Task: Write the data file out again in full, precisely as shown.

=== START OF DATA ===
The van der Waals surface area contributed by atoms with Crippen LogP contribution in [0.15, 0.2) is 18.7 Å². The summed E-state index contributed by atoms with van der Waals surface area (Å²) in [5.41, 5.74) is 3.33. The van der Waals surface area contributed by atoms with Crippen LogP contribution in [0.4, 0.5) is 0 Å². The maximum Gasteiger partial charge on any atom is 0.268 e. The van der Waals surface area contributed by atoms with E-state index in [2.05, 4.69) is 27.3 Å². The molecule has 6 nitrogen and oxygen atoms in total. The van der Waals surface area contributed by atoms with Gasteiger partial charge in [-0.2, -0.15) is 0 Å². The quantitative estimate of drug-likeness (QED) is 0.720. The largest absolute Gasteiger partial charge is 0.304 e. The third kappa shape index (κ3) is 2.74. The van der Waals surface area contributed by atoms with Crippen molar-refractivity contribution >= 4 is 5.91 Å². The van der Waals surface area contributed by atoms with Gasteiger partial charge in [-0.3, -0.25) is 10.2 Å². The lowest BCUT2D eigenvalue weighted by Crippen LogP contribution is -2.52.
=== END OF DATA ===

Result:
The van der Waals surface area contributed by atoms with Crippen LogP contribution in [0.15, 0.2) is 18.7 Å². The summed E-state index contributed by atoms with van der Waals surface area (Å²) in [5.41, 5.74) is 3.33. The van der Waals surface area contributed by atoms with Crippen LogP contribution in [0.4, 0.5) is 0 Å². The maximum Gasteiger partial charge on any atom is 0.268 e. The van der Waals surface area contributed by atoms with E-state index in [2.05, 4.69) is 27.3 Å². The molecule has 6 nitrogen and oxygen atoms in total. The van der Waals surface area contributed by atoms with Gasteiger partial charge in [-0.2, -0.15) is 0 Å². The quantitative estimate of drug-likeness (QED) is 0.720. The largest absolute Gasteiger partial charge is 0.304 e. The third kappa shape index (κ3) is 2.74. The van der Waals surface area contributed by atoms with Crippen molar-refractivity contribution >= 4 is 5.91 Å². The van der Waals surface area contributed by atoms with Gasteiger partial charge in [-0.3, -0.25) is 10.2 Å². The lowest BCUT2D eigenvalue weighted by Crippen LogP contribution is -2.52.